15 minutes later a nurse arrived and asked me how tall I was. She left, returned, handed me crutches and a stack of papers and started to walk away. I immediately started asking her questions – what is this prescription for? Do I have to take this medicine? Turns out that the prescription was for a stronger pain medicine and I only needed to fill it/take it if I felt like I needed it. Another paper told me to see a doctor in 7 days to have my ankle re-examined. She also gave me an ibuprofen—finally!—and I asked her how much and how often I should take that medication. She said, “Just don’t take more than the back of the bottle says to take” and walked out of my room.


I gathered my stuff and proceeded to try to sort out how to ‘walk’ with crutches. I had no idea how to get out of the ED.  As I stumbled along, I quickly realized that my crutches weren’t set up right. And, fortunately, a tech of some sort saw me struggling down the hallway, stopped and volunteered to help me adjust them.


Clearly, I’m unhappy with this experience and I’m left with lingering questions – would it have been too much to have:

  • Help and a wheelchair on arrival?
  • A greeting from the person at the registration desk to ask what happened, how I’m doing, and alert the triage nurse about possible immediate needs?
  • Simple comfort measures: Ice, ibuprofen, a pillow to prop up my foot?
  • Toilet paper?
  • A greeting from the nurse to whom I was assigned in the ED to say hello, see if I needed anything and give me a rough estimate of how long I might expect to be waiting?
  • A clear diagnosis from the doctor and a chance to ask questions?
  • An explanation of the items that were given to me by the nurse—prescription, paperwork, referral etc and a chance to ask questions about them?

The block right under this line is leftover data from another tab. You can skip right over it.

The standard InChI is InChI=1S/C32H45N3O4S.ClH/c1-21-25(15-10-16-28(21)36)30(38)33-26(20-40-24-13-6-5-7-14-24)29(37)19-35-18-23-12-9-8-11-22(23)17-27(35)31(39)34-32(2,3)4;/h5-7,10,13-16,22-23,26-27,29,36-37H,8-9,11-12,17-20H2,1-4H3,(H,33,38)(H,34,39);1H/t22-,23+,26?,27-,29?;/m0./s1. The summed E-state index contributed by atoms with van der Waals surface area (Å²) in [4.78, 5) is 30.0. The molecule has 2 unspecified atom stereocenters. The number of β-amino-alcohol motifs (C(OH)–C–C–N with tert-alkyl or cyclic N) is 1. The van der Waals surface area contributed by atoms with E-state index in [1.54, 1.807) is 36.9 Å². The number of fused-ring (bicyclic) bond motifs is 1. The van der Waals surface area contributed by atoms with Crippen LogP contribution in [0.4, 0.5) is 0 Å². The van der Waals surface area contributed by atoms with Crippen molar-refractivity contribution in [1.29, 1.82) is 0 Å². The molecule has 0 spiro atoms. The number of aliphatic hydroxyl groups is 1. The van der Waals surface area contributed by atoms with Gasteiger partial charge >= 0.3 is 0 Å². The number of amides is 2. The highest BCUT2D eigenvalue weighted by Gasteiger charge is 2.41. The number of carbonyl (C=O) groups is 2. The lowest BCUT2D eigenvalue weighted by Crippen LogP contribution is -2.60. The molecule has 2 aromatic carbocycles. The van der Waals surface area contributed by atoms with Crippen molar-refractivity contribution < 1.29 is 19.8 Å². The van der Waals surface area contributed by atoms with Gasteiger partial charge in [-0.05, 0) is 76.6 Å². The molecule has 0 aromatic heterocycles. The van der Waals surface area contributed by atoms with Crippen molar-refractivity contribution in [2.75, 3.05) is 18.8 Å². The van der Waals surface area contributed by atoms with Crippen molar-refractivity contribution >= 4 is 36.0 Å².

• A tutorial on crutches and a check that they were set-up correctly?
  • Help in gathering/carrying my stuff?
  • And finally, someone take a moment to show me the way out of the building?



Eds Note: The experiences described in this story seem pretty typical for what one might expect out of an emergency room visit. Some of the challenges are routine (long wait times, harried staff); some are potentially harmful operational or medical deficiencies/errors (insufficient access to wheelchairs, improperly-fitted crutches).


What merits more attention is the way in which a series of small affronts to dignity pile together to become something more significant. Individual missed opportunities – greeting, listening, maximizing patient privacy, providing simple comfort measures – on their own could be easily forgiven in such a challenging setting. But, taken as whole, they represent a failure to recognize the patient not just a person, but as a person in distress – a person whose dignity is already under assault and is in more need of assistance and kindness than usual.


One response would be to blame the employees for their failure to respond with the sort of basic human decency and respect we owe one another, regardless of the context. But, context matters. This story occurs in the context of a health system that is unlikely to directly reward employees for protecting their patients’ dignity – at least, not to the same extent that they reward things that seem more directly related to profits like maximizing billable services and minimizing expenses.


Until protecting a patient’s dignity becomes as much a direct part of the job as diagnosing and treating injuries and illnesses, increasing pressures on harried employees will inevitably continue to yield troubling aggregations of the sorts of small abuses that we see here.  And patients’ dignity will continue to die by a thousand cuts.


Andrea Judson, MSW lives and works in Baltimore. She is a first-time ER user. At age 22, she spent a year volunteering in the waiting area of the ER at Detroit Children’s Hospital. Given the charge “make it nicer in there”, she spent the year talking to stressed parents and children, helping families get food or drink, holding babies so mom or dad could go use the pay phone, playing hospital bingo with groups of kids, handing out video games to teens, finding out wait times, etc.  – She never really thought much of it…until now.